Difference between revisions of "Birch"

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(Sources Checked for Data in Record)
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[[File:17.1771-SC34108.jpg|thumb|'''MFA Acc. #:''' 17.1771]]
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[[File:17.1771-SC34108.jpg|thumb|Birch bowl<br>MFA Acc. # 17.1771]]
 
== Description ==
 
== Description ==
[[File:1980.398-SC58772.jpg|thumb|'''MFA Acc. #:''' 1980.398]]
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[[File:1980.398-SC58772.jpg|thumb|Psaltery<br>MFA Acc. # 1980.398]]
  
 
A hardy, deciduous tree of the family ''Betulaceae'' that is common to North America, Europe and Asia. Birch trees are readily distinguished by their white bark and diamond-shaped leaves. The wood is close-grained with a satinny texture that takes nice polish.  The lightweight bark is full of natural waxes, oils and tannins that make it tough, durable, and waterproof. Thin sheets of bark were commonly used for paper in Central Asia and the Far East. The water-impervious bark was used for wigwams, canoes, and shoes for North American Indians. Birch produces a strong, pale yellow-brown wood with a close, straight grain and uniform texture that finishes to a smooth surface. It is sometimes dyed to imitate [[mahogany]]. Birch is used for tools handles, [[plywood]], hoops, shoe heels, flooring, furniture, cabinetry, and firewood. Dyes can also be obtained from the leaves gathered before they develop a mature green color, produce a yellow dye while the soluble parts of the bark produce a pale brown color. The female catkins (a long shoot bearing flowers with no leaves) are boiled to produce a dull yellow color. [[Birch bark oil]] and birch beer are made from sap obtained from the trees. The sap, also called birch tar or Russian oil, and allows the wood to burn even when it is wet. It also produces a thermoplastic resin that is used as a waterproof adhesive, flavoring and fragrance.  
 
A hardy, deciduous tree of the family ''Betulaceae'' that is common to North America, Europe and Asia. Birch trees are readily distinguished by their white bark and diamond-shaped leaves. The wood is close-grained with a satinny texture that takes nice polish.  The lightweight bark is full of natural waxes, oils and tannins that make it tough, durable, and waterproof. Thin sheets of bark were commonly used for paper in Central Asia and the Far East. The water-impervious bark was used for wigwams, canoes, and shoes for North American Indians. Birch produces a strong, pale yellow-brown wood with a close, straight grain and uniform texture that finishes to a smooth surface. It is sometimes dyed to imitate [[mahogany]]. Birch is used for tools handles, [[plywood]], hoops, shoe heels, flooring, furniture, cabinetry, and firewood. Dyes can also be obtained from the leaves gathered before they develop a mature green color, produce a yellow dye while the soluble parts of the bark produce a pale brown color. The female catkins (a long shoot bearing flowers with no leaves) are boiled to produce a dull yellow color. [[Birch bark oil]] and birch beer are made from sap obtained from the trees. The sap, also called birch tar or Russian oil, and allows the wood to burn even when it is wet. It also produces a thermoplastic resin that is used as a waterproof adhesive, flavoring and fragrance.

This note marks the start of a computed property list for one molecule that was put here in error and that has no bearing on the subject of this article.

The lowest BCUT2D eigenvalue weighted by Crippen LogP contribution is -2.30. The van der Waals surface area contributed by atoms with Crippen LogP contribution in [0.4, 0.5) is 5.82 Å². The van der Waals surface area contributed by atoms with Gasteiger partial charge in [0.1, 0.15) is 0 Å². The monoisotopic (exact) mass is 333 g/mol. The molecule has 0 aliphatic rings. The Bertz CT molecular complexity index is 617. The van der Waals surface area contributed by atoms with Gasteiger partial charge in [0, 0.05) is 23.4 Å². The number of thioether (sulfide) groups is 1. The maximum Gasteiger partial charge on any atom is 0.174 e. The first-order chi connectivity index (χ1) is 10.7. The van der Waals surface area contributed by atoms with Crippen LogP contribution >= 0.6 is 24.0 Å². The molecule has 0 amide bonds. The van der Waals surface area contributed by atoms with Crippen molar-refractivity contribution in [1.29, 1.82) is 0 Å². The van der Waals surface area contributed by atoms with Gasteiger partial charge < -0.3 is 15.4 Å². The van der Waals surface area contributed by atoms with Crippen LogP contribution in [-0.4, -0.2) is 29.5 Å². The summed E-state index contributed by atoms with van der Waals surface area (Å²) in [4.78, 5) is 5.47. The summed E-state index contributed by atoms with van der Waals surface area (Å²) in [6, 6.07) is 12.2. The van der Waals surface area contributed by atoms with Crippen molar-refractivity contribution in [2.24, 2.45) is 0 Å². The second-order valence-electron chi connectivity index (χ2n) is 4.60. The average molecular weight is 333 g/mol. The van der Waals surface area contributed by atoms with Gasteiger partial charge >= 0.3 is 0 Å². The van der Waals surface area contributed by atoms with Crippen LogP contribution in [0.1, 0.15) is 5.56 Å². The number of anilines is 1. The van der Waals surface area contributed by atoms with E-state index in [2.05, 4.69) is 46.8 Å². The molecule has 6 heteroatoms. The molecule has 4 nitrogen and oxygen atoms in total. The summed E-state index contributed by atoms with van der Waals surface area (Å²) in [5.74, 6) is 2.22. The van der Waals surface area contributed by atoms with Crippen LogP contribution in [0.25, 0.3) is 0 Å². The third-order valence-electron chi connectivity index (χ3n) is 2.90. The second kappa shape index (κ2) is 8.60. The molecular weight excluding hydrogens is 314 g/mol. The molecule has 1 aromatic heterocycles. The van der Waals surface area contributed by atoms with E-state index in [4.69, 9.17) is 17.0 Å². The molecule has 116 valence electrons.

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betula; birk (Dan.); bouleau (Fr.); Birke (Deut.); beulla (It.); abedul (Esp.); berk (Ned.); betula (Port.); bjørk (Nor.); brzoza (Pol.); björk (Sven.); black birch (''Betula nigra''); paper birch (''Betula papyrifera''); cherry birch (''Betula lenta''); yellow birch (''Betula lutea''); white birch (''Betula pendula''); sweet birch (Betula lenta); river birch (''Betula nigra'')
 
betula; birk (Dan.); bouleau (Fr.); Birke (Deut.); beulla (It.); abedul (Esp.); berk (Ned.); betula (Port.); bjørk (Nor.); brzoza (Pol.); björk (Sven.); black birch (''Betula nigra''); paper birch (''Betula papyrifera''); cherry birch (''Betula lenta''); yellow birch (''Betula lutea''); white birch (''Betula pendula''); sweet birch (Betula lenta); river birch (''Betula nigra'')
 
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== Physical and Chemical Properties ==
== Working Properties ==
 
 
 
Brich wood is pale with a fine grain and produced a nice satin sheen.  Plywood made from birch is lightweight and strong but not suitable for outdoor use.
 
 
 
== Other Properties ==
 
 
[[File:Birch trees_group2_AA.jpg|thumb|Birch trees''Betula'' spp.]]
 
[[File:Birch trees_group2_AA.jpg|thumb|Birch trees''Betula'' spp.]]
  
 
Tree height = 20-25m  Bark = light gray to white, often peeling in papery strips   
 
Tree height = 20-25m  Bark = light gray to white, often peeling in papery strips   
  
Wood is moderately acidic.  Color: light yellow-brown to reddish brown.  Rings: obscure.  Pores: diffuse, fine.  Grain: faint.  Rays: obscure.  On quarter sawed wood, rays appear as small brown flakes.  Hard, heavy, poor weatherability.
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Wood is moderately acidic.  Color: light yellow-brown to reddish brown.  Rings: obscure.  Pores: diffuse, fine.  Grain: faint.  Rays: obscure.  On quarter sawed wood, rays appear as small brown flakes.  Hard, heavy, poor weatherability. Density =  32-48 ppcf
  
 
{| class="wikitable"
 
{| class="wikitable"
 
|-
 
|-
 
! scope="row"| Density
 
! scope="row"| Density
| 32-48 ppcf
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|
 
|-
 
|-
 
! scope="row"| Molecular Weight
 
! scope="row"| Molecular Weight
 
| specific gravity = 0.67
 
| specific gravity = 0.67
 
|}
 
|}
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Paper fiber type: hardwood, diffuse porous. Using transmitted light microscopy, pulp is identified by vessels with small diffuse pitting that may be alternate or arranged in a spiral. Perforations are  scalariform with >10 bars (except river birch). Appearance with [[Graff "C" stain]]: dark blue, but varies with bleaching. Average dimensions of fibers: length, 1.8mm . 25μm wide. Common pulping method: [[kraft process|kraft]].
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== Working Properties ==